Breast cancer survival has increased and this probably reflects the detection of earlier stage cancers through screening and wider use of adjuvant systemic therapy. However, indigenous Australian women and women living in remote areas have a lower survival rate. Screening mammography is recommended every two years and is funded for women aged 50 to 74 years, the upper age limit having been recently increased from 69 years. The triple test of clinical, radiological and cytological/histological assessments remains the essential diagnostic approach to breast complaints. Modification of lifestyle risk factors such as weight, alcohol use and physical activity has become an area of interest recently in the primary and secondary prevention of breast cancer. Epidemiological studies have shown that engagement in a healthy lifestyle and regular physical activity promotes wellbeing and may improve survival. Follow up of patients treated for early breast cancer, about 80% of whom will achieve long-term survival, should be tailored to the needs of the individual patient. Regular clinical assessments and yearly bilateral mammography to screen for local recurrence or a new primary in the same or contralateral breast are generally recommended. Breast cancer treatments have physical and psychological side effects, some of which are long lasting and distressing. Ovarian failure as a consequence of chemotherapy impacts both fertility and menopausal status, but may reduce recurrence and improve survival in premenopausal patients with ER-positive tumours. Menopausal symptoms and psychological side effects of the various breast cancer treatments should be actively managed.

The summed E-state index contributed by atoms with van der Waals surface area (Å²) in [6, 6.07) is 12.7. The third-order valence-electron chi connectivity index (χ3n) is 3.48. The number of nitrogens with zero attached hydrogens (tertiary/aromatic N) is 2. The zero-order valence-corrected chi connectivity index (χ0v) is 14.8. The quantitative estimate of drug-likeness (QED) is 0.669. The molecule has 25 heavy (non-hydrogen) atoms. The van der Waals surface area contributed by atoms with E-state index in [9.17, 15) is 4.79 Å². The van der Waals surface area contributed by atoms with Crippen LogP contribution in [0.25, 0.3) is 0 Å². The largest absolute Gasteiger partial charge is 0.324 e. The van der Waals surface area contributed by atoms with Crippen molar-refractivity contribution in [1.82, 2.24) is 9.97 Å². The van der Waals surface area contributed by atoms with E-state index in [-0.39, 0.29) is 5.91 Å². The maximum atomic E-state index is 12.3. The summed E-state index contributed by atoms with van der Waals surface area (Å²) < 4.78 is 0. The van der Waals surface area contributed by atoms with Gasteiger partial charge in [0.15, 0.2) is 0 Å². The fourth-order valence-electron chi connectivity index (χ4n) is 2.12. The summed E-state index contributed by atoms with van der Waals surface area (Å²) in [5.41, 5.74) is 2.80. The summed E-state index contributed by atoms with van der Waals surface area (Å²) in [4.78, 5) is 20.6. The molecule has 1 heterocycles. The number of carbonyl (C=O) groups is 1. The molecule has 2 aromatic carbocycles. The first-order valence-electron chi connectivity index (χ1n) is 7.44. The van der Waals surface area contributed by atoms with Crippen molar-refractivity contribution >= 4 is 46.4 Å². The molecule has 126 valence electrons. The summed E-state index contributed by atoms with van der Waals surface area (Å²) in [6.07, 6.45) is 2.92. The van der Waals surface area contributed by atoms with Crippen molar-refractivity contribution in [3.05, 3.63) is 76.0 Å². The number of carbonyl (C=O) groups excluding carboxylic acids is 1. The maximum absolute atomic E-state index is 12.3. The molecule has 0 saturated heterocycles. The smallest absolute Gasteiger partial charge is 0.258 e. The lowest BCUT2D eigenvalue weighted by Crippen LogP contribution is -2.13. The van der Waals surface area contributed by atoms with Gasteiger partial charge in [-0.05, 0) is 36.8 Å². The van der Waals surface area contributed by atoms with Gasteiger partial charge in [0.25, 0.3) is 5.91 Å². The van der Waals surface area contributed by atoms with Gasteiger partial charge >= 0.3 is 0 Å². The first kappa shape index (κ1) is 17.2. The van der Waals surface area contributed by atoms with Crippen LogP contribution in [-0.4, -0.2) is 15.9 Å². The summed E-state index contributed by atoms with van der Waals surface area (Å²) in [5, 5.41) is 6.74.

|Number of pages||8|
|Publication status||Published - Aug 2013|